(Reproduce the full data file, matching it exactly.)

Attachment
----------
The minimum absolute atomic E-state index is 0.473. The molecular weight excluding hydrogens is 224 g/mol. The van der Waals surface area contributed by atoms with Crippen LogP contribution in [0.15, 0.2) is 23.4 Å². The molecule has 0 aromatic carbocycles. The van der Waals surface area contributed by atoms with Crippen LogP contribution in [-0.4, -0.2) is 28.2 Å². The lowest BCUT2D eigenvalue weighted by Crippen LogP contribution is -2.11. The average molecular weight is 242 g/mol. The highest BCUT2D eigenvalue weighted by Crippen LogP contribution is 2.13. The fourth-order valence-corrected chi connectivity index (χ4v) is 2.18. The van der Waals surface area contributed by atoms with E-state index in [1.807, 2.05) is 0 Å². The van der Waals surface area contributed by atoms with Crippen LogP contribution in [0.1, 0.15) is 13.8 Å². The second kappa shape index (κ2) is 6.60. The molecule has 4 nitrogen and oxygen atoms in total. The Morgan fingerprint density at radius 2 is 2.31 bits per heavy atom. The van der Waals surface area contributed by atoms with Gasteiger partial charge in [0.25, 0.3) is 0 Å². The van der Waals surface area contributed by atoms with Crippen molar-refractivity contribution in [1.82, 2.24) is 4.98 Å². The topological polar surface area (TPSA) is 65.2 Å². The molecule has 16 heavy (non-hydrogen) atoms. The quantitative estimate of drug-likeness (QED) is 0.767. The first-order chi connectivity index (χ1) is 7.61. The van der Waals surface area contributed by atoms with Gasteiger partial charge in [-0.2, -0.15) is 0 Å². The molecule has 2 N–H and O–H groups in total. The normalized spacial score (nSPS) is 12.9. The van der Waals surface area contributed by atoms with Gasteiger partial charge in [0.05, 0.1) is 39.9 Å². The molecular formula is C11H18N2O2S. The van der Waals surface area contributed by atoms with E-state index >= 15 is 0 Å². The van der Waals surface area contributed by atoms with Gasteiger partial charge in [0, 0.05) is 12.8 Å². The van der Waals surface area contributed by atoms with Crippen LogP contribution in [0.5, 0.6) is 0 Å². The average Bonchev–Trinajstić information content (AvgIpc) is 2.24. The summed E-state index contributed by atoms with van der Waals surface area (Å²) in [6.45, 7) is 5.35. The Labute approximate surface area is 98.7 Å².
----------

The minimum absolute atomic E-state index is 0.473. The molecular weight excluding hydrogens is 224 g/mol. The van der Waals surface area contributed by atoms with Crippen LogP contribution in [0.15, 0.2) is 23.4 Å². The molecule has 0 aromatic carbocycles. The van der Waals surface area contributed by atoms with Crippen LogP contribution in [-0.4, -0.2) is 28.2 Å². The lowest BCUT2D eigenvalue weighted by Crippen LogP contribution is -2.11. The average molecular weight is 242 g/mol. The highest BCUT2D eigenvalue weighted by Crippen LogP contribution is 2.13. The fourth-order valence-corrected chi connectivity index (χ4v) is 2.18. The van der Waals surface area contributed by atoms with E-state index in [1.807, 2.05) is 0 Å². The van der Waals surface area contributed by atoms with Crippen LogP contribution in [0.1, 0.15) is 13.8 Å². The second kappa shape index (κ2) is 6.60. The molecule has 4 nitrogen and oxygen atoms in total. The Morgan fingerprint density at radius 2 is 2.31 bits per heavy atom. The van der Waals surface area contributed by atoms with Gasteiger partial charge in [0.25, 0.3) is 0 Å². The van der Waals surface area contributed by atoms with Crippen molar-refractivity contribution in [1.82, 2.24) is 4.98 Å². The topological polar surface area (TPSA) is 65.2 Å². The molecule has 16 heavy (non-hydrogen) atoms. The quantitative estimate of drug-likeness (QED) is 0.767. The first-order chi connectivity index (χ1) is 7.61. The van der Waals surface area contributed by atoms with Gasteiger partial charge in [-0.2, -0.15) is 0 Å². The molecule has 2 N–H and O–H groups in total. The normalized spacial score (nSPS) is 12.9. The van der Waals surface area contributed by atoms with Gasteiger partial charge in [0.05, 0.1) is 39.9 Å². The molecular formula is C11H18N2O2S. The van der Waals surface area contributed by atoms with E-state index >= 15 is 0 Å². The van der Waals surface area contributed by atoms with Gasteiger partial charge in [0, 0.05) is 12.8 Å². The van der Waals surface area contributed by atoms with Crippen LogP contribution in [0.5, 0.6) is 0 Å². The average Bonchev–Trinajstić information content (AvgIpc) is 2.24. The summed E-state index contributed by atoms with van der Waals surface area (Å²) in [6.45, 7) is 5.35. The Labute approximate surface area is 98.7 Å².